Of course you will regularly seek comment from appropriate government ministries or from the police when doing your stories. You and your assistant will draft questions, produce them in the Chinese language, fax them off – yes, fax machines are still very much in use here – but you will very rarely get a timely response, or indeed any response at all. You might get lucky and score an occasional reply. But as author and former journalist Peter Hessler has noted, he didn’t get one in something like nine years.
There is a deeply ingrained fear among Chinese government bureaucrats of saying anything that might bounce back and bite them. Hence, no one wants to take responsibility. Don’t take it personally.
What will be essential – and in some respects painful – is to read the government controlled press as much as you can to get an idea of what the government is thinking. And don’t just read the “external” government media – the English-language China Daily as well as the English-language Global Times, which from time to time do some honest-to-God reporting to make tourists feel that they have actually landed into something approaching a liberal democracy. You should also read, or your assistant should also read, the Chinese-language media too, which on any given day can be entirely different from what the tourists and expats are reading in the English-language media.
Additionally, be connected to social media. In China being on twitter and having your assistant roaming on Chinese-language social media is now absolutely vital to reporting in China. By following your own set of foreign and domestic commentators on Chinese affairs – and selectively reading the best China-based English-language blogs, of which there are now many — you can keep up-to-the-minute on developing stories. There is a huge pool of knowledgeable and generous people in China who are reading widely on Chinese affairs and posting their views regularly. Follow them.
I cannot overemphasize the need to be connected if you are going to report from China. Just do it.
Once landed here, also make sure you travel frequently. It is dangerous – indeed tempting – to think that Beijing or Shanghai or Tianjin is China. If you do, you will quickly surmise that China is ready to rule the world. Right now. Right this minute.
It is not ready – although, that day seems to be getting closer.
There are still some 700 million peasants out of a population of 1.3 billion here. It is important for you to visit some of them and to see what life is like for them and their children far from the bright lights and big cities. Life is very different in say, Gansu province, than it is in Beijing’s sparkling Sanlitun Village. Although on any given night you might run into migrant workers from Gansu or Henan province observing the splendors of Sanlitun Village with jaw-dropping awe. The gap between rich and poor, between the city and the countryside, is a growing problem that will have to be addressed if the authorities want to avoid social unrest. The government says it’s on the case.
Reading? You will naturally want to prepare for your arrival in China by dutifully reading all the articles and books your can lay your hands on before coming. That’s natural. And there is no shortage of material. Books on China are now an industry.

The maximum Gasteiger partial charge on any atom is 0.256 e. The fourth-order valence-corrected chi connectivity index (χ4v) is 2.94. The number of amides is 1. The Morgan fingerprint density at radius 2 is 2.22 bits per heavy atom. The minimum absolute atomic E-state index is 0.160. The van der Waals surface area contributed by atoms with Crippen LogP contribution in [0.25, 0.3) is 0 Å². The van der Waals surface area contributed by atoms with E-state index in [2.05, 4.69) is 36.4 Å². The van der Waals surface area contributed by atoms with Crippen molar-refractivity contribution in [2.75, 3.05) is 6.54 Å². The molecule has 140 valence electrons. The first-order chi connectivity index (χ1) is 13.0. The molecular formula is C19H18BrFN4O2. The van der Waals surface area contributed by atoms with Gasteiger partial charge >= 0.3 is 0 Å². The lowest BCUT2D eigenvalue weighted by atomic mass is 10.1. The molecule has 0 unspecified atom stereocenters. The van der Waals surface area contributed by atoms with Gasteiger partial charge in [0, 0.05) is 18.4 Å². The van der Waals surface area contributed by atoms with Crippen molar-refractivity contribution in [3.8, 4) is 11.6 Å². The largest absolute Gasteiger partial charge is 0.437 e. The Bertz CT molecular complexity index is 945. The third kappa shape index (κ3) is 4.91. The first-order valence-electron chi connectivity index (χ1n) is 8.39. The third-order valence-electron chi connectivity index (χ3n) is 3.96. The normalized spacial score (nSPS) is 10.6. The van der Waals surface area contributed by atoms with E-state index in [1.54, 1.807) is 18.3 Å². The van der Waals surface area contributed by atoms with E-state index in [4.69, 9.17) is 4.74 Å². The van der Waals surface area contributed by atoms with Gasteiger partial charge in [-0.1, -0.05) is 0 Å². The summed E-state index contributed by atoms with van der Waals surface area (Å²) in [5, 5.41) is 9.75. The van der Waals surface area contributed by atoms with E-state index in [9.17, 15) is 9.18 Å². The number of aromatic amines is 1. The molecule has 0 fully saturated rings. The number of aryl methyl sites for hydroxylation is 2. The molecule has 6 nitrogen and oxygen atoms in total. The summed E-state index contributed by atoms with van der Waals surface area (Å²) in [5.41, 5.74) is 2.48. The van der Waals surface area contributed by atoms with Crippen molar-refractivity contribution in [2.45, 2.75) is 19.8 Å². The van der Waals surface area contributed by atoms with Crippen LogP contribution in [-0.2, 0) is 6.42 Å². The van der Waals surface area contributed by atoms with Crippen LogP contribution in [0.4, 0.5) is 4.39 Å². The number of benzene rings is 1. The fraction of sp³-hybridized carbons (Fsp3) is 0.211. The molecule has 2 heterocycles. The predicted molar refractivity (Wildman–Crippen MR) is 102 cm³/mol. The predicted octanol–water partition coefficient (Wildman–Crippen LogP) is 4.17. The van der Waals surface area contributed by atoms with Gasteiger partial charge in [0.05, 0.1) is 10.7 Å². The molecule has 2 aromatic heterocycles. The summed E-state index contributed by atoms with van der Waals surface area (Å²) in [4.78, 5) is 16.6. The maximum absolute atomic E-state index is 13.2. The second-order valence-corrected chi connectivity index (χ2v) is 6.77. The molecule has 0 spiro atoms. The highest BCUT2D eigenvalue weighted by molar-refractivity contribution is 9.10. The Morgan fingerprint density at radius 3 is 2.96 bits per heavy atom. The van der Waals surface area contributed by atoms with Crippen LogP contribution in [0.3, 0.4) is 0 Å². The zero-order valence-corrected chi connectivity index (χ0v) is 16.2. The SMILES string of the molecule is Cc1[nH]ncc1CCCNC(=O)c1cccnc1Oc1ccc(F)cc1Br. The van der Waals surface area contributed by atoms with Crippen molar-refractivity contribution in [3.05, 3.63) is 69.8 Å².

But what I think is far more important is to continue reading once you get here. All of the wonderful books that have been written on China will mean more to you once you’re here.
You can find lists of books on China virtually everywhere. But I will recommend just three – books that not only helped me personally, but which I enjoyed: River Town, by Peter Hessler, which will encourage you to be curious, open and tolerant. China Road, by Rob Gifford, which teems with enthusiasm, colour and understanding. And Out of Mao’s Shadow: The Struggle for the Soul of a New China, by Philip Pan, which reveals to you that there are heroes here.
Bill Schiller born 7 Feb. 1951 – a Travers contemporary
First worked for Southam’s Windsor Star and, since 1984, the Toronto Star.
Bureaux: Johannesburg 1988-1992, Berlin 1992-1993, London 1993-1998, Beijing 2007-2011
National newspaper award winner and two-time finalist
Toronto Star foreign editor 2002-2005
Harvard Nieman Fellow 2005-2006
Winner Amnesty International’s award for Canadian print journalism 2009 for his human rights reporting in China.
Work referenced in New York Times editorials twice in 2010, “Canada’s Free Press” Jan. 1, 2010 http://nyti.ms/ts6uSr and “China, The Sweatshop,” July 5, 2010: http://nyti.ms/ts6uSr
His investigative report on a public interest matter involving Canadian businessman Peter Grant was the lead case – together with another by the Ottawa Citizen – in the Supreme Court of Canada’s 2009 decision on responsible communication. SCC decision and story as SCC appendix here: http://bit.ly/vv8WMr
Journalism written up in Helen Suzman’s autobiography, “In No Uncertain Terms,” Stevie Cameron’s “On The Take: Corruption and Greed in the Mulroney Years,” and Janice Gross Stein and Eugene Lang’s “The Unexpected War: Canada in Kandahar”.
In the spring of 2011, was detained and questioned by Chinese police for several hours and dealt a 2-day suspension from reporting – the first in China in more than a decade, according to officials at the Ministry of Foreign Affairs.